Because if something emerges from Lombard’s biography is that the outspoken, mischievous, potty-mouthed star was also a good political thinker, and one that clearly saw the power that To Be or Not to Be packed.
And yes, she also wanted to work with Lubitsch.
And this is interesting because the movie is really Jack Benny’s film, and Lombard does very little comedy – indeed, apparently Miriam Hopkins had left the production because she did not want to be the “straight guy” at Benny’s comedic antics.
But in her measured, light but focused interpretation, Lombard made the most of her straight role, leaving us with a wonderful testimony not only of her beauty, but also of her skills as an actress.
Maria Tura, courted by bold airmen (Robert Stack inPoland, a mysterious RAF flyer in London), in constant competition with her husband (who will upstage who?) is only apparently a classic screwball comedy airhead. She has a conscience, she has courage enough to face a dangerous man in his own lair.
But being a woman, she probably knows she will come out unscathed from this confrontation.
And Lubitsch uses the meeting between Maria Tura and the sinister Professor Alexander Siletsky like a confrontation between intelligence and opportunism, between sensuality and a form of egotism that masks itself with ideology.
Stanley Ridges’ self-serving Nazi spy is probably the one absolutely scary character in the movie, because he does not have anything funny to defuse his murderous choices. His ideology is a facade, his motives are selfish. He tries to seduce Matria Tura to use her, not because she is beautiful – and his lack of human feelings is also what makes him incapable of really embracing any form of belief.
He is a dispassionate man. He is a Nazi, and he isn’t even funny.
Siletsky is funny only after he dies.
Today, To Be or Not to Be is considered one of the 50 best comedies of all time, one of the 100 movies you must see before you die, but back in 1942 it was a disappointment: war had reached America, the Germans seemed to be winning in Europe, Lombard was dead… nobody felt like laughing.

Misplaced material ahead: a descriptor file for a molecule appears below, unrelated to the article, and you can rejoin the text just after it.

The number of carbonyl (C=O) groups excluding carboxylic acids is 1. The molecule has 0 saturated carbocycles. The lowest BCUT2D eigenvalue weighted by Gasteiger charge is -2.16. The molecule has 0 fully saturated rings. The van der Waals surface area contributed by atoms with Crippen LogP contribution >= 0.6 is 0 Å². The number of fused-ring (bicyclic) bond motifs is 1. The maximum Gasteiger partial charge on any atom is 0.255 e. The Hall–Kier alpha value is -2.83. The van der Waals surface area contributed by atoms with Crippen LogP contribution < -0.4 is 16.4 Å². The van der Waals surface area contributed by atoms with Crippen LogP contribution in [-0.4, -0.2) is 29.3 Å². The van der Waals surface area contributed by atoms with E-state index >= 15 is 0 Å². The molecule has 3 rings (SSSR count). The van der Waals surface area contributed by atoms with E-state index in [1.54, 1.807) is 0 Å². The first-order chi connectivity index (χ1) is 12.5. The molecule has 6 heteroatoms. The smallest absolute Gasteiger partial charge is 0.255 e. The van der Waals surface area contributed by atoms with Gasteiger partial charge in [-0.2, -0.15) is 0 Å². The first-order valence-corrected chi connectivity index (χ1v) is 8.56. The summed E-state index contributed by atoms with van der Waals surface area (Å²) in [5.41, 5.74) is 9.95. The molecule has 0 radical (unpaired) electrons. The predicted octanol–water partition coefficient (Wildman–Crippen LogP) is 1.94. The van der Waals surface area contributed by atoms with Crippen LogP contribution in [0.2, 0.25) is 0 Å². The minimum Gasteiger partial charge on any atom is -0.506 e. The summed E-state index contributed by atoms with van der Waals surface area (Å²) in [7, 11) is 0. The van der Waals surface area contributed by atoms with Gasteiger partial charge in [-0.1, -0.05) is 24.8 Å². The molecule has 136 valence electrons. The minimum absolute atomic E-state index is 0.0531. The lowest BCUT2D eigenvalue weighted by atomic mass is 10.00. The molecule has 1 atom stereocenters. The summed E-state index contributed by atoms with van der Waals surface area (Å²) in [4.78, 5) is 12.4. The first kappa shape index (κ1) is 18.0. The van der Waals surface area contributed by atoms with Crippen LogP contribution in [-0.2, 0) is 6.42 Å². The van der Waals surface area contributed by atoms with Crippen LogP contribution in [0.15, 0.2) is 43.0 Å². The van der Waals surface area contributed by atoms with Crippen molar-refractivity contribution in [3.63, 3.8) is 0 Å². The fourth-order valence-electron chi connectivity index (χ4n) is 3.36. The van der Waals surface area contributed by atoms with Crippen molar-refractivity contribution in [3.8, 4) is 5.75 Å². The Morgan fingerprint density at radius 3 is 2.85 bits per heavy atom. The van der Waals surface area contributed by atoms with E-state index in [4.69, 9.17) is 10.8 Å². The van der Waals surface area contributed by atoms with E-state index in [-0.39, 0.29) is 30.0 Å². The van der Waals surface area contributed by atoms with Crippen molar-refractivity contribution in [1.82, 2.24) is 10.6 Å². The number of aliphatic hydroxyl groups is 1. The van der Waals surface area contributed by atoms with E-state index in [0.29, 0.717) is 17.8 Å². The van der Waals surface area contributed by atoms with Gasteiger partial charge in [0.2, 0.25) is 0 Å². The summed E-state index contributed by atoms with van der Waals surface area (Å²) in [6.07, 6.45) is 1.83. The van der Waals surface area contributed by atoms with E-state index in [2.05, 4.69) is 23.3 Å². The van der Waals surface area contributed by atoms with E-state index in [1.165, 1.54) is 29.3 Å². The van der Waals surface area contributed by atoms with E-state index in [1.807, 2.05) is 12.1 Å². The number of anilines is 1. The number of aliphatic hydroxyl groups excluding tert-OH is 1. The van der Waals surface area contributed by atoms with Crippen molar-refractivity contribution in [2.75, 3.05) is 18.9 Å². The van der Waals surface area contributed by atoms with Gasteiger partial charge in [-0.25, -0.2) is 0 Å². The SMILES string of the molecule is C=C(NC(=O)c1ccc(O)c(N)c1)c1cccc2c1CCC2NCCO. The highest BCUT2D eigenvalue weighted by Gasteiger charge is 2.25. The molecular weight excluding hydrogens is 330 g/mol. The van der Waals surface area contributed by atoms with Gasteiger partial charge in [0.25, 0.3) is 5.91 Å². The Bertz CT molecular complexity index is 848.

United Artists even thought the title was too highbrow – you know, Shakesperean reference and all that.
Lubitsch then suggested The Censor Forbids – and in a flash of comedy genius, instantly both Benny and Lombard protested because such a title would be too risqué.
United Artists backed off.
On a personal note.
I think I saw To be or Not to Be in the eighties, on the TV, resurrected from some TV station vault because the remake – featuiring Mel Brooks and Anne Bankroft – was hitting the cinemas.
It was, I am sure, the first time I was exposed at the beuty and bravura of Lombard.
I remembered something about her being the wife of Gable, but I never cared much about Gable anyway.
But she was breathtaking.
As it usually happened back then, I know I saw this movie in the afternoon, with my mother.
We laughed a lot, both at the plot unfolding, and at the way in which Lombard had been dubbed.
The movie in Italian is called Vogliamo Vivere – We want to live.
I do not love this movie just because of Lombard (or vice-versa). I am still convinced that, were we really capable of seeing the ridicule of such monsters, we’d be braver in facing them. That’s the reason why satire exists: not to make us laugh, but to make us braver.
Oh, and here’s a little extra:
And now go and check the other posts in this blogathon, while I sit down and watch To Be or Not to Be once again.
- if you don’t believe it, read the list of rules for Czech nightclub owners I posted a few days back. ↩